Trend reversal or fallacy


09.05.2023 – Turkey votes, many traders are now looking at the lira. Whether the decline continues is mainly a question of monetary policy. If the unspeakable Erdoganomics ends, then there is hope for a resurgence. If not, the only option at some point will probably be monetary reform.

A weekly chart like a mountain: Steadily, USDTRY is going uphill, which means that the Turkish lira is falling further and further. But things are anything but boring: the election on May 14 could bring momentum back into the forex market. Especially since now and then the state has intervened via the Turkish central bank. And by drastically ramping up interest rates for overnight lending killed a few shorts. For example, at year-end 2021, you can see that well from the jag. At such times, savvy traders rub their hands.




Source: Bernstein Bank GmbH

Should the old President Recep Tayyip Erdogan also be the new one, such blows to the lira pessimists are always possible. Only if the autocrat is replaced, there is hope for the lira bulls. That’s because Erdogan is the only person in the world convinced that lower key interest rates will help if the currency falls. Economists derisively call these views “Erdoganomics.”
Erdoganomics and Galloping Inflation
The pay and wages of the bureaucracy are paid for by cranking up the printing press. Companies are expected to borrow and invest at low interest rates. Ergo, inflation is galloping: According to Statista, the average inflation rate in Turkey in 2022 was a staggering 72 percent. For the current year, the statisticians forecast around 50 percent. In contrast, the key interest rate is downright measly: It was lowered by 0.5 percentage points to 8.5 percent in February. Low interest rates are also supposed to signal that everything is fine in the country.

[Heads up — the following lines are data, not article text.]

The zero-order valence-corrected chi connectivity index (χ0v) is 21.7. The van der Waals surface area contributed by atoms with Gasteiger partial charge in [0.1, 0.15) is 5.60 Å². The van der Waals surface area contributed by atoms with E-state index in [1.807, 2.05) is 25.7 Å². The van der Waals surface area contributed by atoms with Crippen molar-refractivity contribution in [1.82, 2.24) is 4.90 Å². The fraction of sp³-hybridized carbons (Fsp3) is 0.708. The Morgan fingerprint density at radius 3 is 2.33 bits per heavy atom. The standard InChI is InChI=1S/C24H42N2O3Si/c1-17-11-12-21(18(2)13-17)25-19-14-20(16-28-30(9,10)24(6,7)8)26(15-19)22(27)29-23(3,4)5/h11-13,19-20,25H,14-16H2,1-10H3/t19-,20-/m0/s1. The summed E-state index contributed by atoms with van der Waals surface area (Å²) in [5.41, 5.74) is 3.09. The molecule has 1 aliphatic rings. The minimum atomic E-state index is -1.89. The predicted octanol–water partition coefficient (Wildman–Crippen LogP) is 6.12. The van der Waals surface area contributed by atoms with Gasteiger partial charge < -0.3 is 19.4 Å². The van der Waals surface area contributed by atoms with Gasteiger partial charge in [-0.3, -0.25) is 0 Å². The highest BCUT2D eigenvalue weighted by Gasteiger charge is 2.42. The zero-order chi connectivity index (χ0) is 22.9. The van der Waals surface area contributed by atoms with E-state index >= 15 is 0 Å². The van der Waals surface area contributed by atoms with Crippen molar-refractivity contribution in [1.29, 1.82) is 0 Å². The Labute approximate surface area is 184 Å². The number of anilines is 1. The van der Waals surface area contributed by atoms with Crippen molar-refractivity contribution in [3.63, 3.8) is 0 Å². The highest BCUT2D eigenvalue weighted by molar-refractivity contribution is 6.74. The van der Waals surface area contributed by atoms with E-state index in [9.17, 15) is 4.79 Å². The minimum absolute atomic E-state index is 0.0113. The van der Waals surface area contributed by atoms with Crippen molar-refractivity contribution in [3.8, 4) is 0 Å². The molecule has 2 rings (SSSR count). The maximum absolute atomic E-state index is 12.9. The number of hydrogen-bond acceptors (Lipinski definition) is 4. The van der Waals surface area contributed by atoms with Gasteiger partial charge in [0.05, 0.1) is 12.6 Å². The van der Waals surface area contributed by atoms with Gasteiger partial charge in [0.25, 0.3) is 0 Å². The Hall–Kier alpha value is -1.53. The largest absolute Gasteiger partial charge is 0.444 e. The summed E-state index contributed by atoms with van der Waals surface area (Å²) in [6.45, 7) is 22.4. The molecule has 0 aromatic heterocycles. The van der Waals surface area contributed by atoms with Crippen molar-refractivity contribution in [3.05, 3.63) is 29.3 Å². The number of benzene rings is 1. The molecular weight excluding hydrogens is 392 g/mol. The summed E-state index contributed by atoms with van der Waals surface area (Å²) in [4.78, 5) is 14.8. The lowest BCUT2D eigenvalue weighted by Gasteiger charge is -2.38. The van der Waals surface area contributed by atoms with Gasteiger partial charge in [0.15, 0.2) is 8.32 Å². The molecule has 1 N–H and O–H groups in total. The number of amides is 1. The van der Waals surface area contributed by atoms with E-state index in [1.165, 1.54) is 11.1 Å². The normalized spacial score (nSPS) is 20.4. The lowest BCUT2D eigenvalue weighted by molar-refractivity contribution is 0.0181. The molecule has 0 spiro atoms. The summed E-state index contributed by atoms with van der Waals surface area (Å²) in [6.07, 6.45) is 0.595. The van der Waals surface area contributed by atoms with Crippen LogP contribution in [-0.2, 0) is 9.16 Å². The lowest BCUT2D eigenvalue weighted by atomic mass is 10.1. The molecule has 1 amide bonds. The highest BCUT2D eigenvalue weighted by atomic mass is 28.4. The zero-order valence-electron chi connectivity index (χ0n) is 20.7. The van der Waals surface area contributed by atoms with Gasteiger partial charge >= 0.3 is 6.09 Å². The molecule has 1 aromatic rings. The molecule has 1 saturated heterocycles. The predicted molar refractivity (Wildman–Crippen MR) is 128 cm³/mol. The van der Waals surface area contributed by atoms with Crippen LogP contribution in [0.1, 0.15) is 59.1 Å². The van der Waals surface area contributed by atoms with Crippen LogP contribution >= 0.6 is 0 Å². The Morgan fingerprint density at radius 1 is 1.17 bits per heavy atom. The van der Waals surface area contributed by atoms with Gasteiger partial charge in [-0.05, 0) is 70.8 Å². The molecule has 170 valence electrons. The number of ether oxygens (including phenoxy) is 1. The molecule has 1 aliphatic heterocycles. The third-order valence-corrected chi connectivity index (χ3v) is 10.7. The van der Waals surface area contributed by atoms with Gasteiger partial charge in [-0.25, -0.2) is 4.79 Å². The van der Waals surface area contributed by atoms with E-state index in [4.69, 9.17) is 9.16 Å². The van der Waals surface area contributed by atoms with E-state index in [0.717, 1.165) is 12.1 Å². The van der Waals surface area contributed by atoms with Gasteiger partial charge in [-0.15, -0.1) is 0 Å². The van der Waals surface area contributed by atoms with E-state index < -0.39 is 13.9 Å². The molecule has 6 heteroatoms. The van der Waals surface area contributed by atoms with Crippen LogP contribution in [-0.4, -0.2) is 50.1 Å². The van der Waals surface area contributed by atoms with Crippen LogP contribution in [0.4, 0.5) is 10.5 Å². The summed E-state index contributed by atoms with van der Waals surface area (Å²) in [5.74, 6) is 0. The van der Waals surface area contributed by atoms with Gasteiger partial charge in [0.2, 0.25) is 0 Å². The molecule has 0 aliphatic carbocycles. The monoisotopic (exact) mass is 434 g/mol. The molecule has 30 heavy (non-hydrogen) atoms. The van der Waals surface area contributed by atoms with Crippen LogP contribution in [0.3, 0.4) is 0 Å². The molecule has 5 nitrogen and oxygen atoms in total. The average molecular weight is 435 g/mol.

Grandstanding on the Bosphorus
What is not the case: saber rattling in the Mediterranean against Greece; the attempt to shift the maritime borders unilaterally, thereby a threatening war for natural gas with Hellas, Cyprus, perhaps Israel. Hence naval rearmament – Turkey has just commissioned a helicopter carrier. And military adventures in Syria. Then there is the devastating earthquake damage, which is partly the result of botched construction due to rampant corruption on the Bosporus. All of this is not necessarily conducive to attracting tourists and foreign investors.
Whether opposition leader Kemal Kilicdaroglu will take power in the near future, despite the permanent economic crisis, remains to be seen. Kilicdaroglu may have a bachelor’s degree in economics and management, but he is rather uncharismatic, to put it diplomatically. Many Turks find the nationalistic ostentation of the current ruler much preferable.
Our conclusion: Perhaps economic sanity will return with an opposition election victory. Those who assume this will happen should go long and bet on a turnaround in the currency. But if Erdogan remains in power, the question is how and whether he will strengthen the Turkish lira again. Thus, it could be a fallacy to believe that the destruction of the foreign exchange will be stopped at some point. We are curious to see what happens next – and will keep you posted!


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CFDs are complex instruments and come with a high risk of losing money rapidly due to leverage. 68% of retail investor accounts lose money when trading CFDs with this provider.
You should consider whether you understand how CFDs work and whether you can afford to take the high risk of losing your money.